Even though the vast majority of Bluetooth enabled devices are still toting version 2.1 of the short-range wireless standard, it seems we're moving closer to the fourth major release. Announcing the near-completion of Bluetooth 4.0 at a meeting in Seattle on Tuesday, the Bluetooth SIG is touting the spec for its ability to work with low-energy devices, such as watches and health sensors, while supporting longer ranges and higher transfer speeds.
Bluetooth 4.0 is actually composed of three different specifications: classic Bluetooth, high-speed Bluetooth, and Bluetooth low energy. Their attributes can be combined in different ways to suit the product they're used in. For instance, a sensor in a pedometer will use just the low energy tech, while a watch will combine that with classic Bluetooth when communicating with your PC, and a Bluetooth-equipped laptop could combine all three.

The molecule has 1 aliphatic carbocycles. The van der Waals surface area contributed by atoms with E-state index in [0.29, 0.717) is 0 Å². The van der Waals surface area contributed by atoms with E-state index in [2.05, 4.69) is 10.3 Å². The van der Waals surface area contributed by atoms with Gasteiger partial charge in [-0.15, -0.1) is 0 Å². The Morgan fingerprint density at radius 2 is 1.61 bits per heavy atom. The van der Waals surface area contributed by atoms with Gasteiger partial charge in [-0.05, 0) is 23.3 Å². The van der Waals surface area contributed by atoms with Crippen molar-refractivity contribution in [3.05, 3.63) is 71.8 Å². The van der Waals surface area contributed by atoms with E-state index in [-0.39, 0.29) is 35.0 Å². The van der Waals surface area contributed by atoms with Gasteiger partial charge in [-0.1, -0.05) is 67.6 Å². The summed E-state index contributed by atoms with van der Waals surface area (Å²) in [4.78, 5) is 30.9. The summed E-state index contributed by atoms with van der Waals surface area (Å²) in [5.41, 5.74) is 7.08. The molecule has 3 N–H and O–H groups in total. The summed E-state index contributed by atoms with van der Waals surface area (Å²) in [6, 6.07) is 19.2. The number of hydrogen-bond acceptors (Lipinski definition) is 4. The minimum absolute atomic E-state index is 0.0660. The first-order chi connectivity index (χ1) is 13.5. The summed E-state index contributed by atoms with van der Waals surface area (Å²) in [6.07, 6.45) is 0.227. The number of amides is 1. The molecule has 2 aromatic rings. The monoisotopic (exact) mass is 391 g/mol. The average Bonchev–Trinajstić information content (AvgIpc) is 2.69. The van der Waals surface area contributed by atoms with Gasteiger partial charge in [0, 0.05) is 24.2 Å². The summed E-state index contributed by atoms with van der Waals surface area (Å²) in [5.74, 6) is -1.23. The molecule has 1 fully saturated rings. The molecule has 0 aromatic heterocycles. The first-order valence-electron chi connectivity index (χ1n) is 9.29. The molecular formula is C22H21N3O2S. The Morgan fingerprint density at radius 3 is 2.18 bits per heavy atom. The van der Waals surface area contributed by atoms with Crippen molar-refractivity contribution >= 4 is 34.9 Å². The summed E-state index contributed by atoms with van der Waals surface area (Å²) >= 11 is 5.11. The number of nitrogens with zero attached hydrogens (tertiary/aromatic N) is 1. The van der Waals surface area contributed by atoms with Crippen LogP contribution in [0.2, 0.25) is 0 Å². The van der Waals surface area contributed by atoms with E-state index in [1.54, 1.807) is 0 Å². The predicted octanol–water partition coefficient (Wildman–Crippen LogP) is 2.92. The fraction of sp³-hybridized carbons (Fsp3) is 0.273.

Devices relying on Bluetooth low energy are expected to offer battery lives measured in years, but for other devices supporting the widest range of uses, like smartphones and laptops, the improvement is not expected to be so drastic. On the improved range claim, the Bluetooth SIG said manufacturers can tweak this when designing Bluetooth 4.0 devices so that it will be extended to a distance of 200 feet and beyond.
The full Bluetooth 4 specification is expected to be completed before June 30, with devices featuring the technology first hitting the market in late 2010 or early 2011.